CanLII’s Law, Government and Open Data Conference & Hackathon

I had the opportunity to speak about linked data at the Canadian Legal
Information Institute‘s Law, Government and Open Data Conference &
Hackathon in Ottawa this past weekend. My presentation was entitled Linked Data and Canadian Legal Resources and my slides and speaking notes are available on York Space.

F. Tim Knight

F. Tim Knight, Head of Technical Services, Osgoode Hall Law School Library

It has a fantastic event which began with the Information Commissioner of Canada, Suzanne Legault, speaking about the need to update our antiquated Access to Information Act which came into effect in 1983.

Suzanne Legault, Information Commissioner of Canada

Suzanne Legault, Information Commissioner of Canada

She emphasized that the Actmust be modernized” to meet the current expectations
concerning access to information in the 21st century and needs to be extended to cover administrative aspects of parliament, ministers and court administration.

Since government is the largest consumer of its own information, improvements in this area would also improve the overall operation of government. She feels it’s an important debate to initiate so that issues surrounding access to information, transparency, secrecy, and national security can be publicly reviewed and discussed.

Other highlights included an introduction to CanLII‘s recently released web API and a few demonstrations of the API in action. An overview of some of the challenging processes behind CanLII‘s receipt of case law from the many jurisdictions involved was also provided.

A hackathon was held on the second day and I had a wonderful opportunity to shoulder surf and learn some valuable Ruby programming techniques from Matt Leduc.  We worked on pulling information from the CanLII API and converting the metadata to RDF/XML for potential inclusion in a legal linked data cloud.  Very close to success on this one.  Thank you Matt!

Details on the rest of the conference and hackathon programme are available here. And
the sessions were recorded and are available via CanLII and YouTube.  And for those of you using Twitter you can also check out the tweets from the event.

This was the first event of its kind in Canada and the participants are hoping that CanLII will be able to make this an annual event.

 

 

From “Radical Extremism” to “Balanced Copyright”: Canadian Copyright and the Digital Agenda

For anyone interested in a sneak preview of this new book edited by Michael Geist, you’ll find the introductory chapter available on the Irwin Law website. From “Radical Extremism” to “Balanced Copyright”: Canadian Copyright and the Digital Agenda will be issued by Irwin Law this month and we should have a both a print and electronic copy in the library shortly.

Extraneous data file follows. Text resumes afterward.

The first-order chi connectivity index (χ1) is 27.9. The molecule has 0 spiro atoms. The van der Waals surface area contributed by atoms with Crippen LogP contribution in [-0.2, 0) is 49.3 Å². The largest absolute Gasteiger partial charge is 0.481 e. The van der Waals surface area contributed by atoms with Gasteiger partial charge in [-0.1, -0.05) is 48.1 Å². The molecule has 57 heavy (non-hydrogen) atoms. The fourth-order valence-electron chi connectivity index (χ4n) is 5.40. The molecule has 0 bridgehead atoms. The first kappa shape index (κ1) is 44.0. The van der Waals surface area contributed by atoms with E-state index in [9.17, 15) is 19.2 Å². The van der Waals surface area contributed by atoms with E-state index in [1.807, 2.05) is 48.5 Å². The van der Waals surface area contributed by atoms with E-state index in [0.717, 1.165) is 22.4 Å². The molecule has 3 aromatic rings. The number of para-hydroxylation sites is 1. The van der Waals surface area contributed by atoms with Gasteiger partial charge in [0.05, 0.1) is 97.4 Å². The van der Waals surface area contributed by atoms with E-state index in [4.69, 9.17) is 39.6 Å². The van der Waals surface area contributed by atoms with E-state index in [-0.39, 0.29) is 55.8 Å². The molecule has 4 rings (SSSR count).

This book represents an effort by some of Canada’s leading copyright experts to shift away from the sloganeering that has marked the debate to date by moving toward an informed analysis of Bill C-32 and the future development of Canadian copyright law.

Among the collection of papers is Osgoode professor Carys Craig‘s, Locking Out Lawful Users: Fair Dealing and Anti-Circumvention in Bill C-32. This looks like a fantastic contribution to copyright law in Canada.

The Google Book Search Project and Canada: Cross-Border Legal Perspectives

Centre for Innovation Law and Policy, University of Toronto, Faculty of Law is presenting a one-day conference on The Google Book Search Project and Canada: Cross-Border Legal Perspectives. This all day event will take place on May 28, 2010 at the Bennett Lecture Hall, Flavelle House, 78 Queen`s Park and will “consider possible Canadian solutions for the copyright challenges presented by the mass digitization and reuse of works“.

The Google Book Project in general, and the proposed settlement reached by Google and the plaintiffs in the lawsuit filed against it in particular, have already generated a great deal of controversy. Most of the debate, however, has focused on US law and policy, whereas very little attention has been given to the implications of the settlement for Canadian readers and authors. This one-day conference will begin filling this gap and explore the implications of the Google Book Settlement for Canada“.

The conference is free but requires registration and will be available as a live webcast, hopefully recorded and available to watch after the event.

(via Scott McLaren)

Canadian Journal of Criminology and Criminal Justice, v. 52, no. 3 Now Available

The latest issue of the Canadian Journal of Criminology and Criminal Justice/La Revue canadienne de criminologie et de justice pénale is now available online.

Volume 52, Number 3 / June 2010 includes the following articles:

Digitization of Publications Relating to the Parliament of Canada

This report describes the digitization efforts of the Library of Parliamentary and was recently posted to their web site and blogged about yesterday by “Library Boy” (aka Michel-Adrien Sheppard, Supreme Court Reference Librarian).

The goal [of the working paper] is to help inform the development of a coherent strategy amongst the various stakeholders to digitize, make available and preserve over the long term, the corpus of Canadian publications relating to the operations of Parliament since 1867.

This working paper provides a “… ‘snapshot’ of the state of digitization of papers relating to the Parliament of Canada as of March 2009“, with an overview regarding:

  • which published papers relating to the operations of Parliament have been digitized;
  • by which organization;
  • where the digitized works are housed;
  • who is permitted access;
  • plans for future digitization.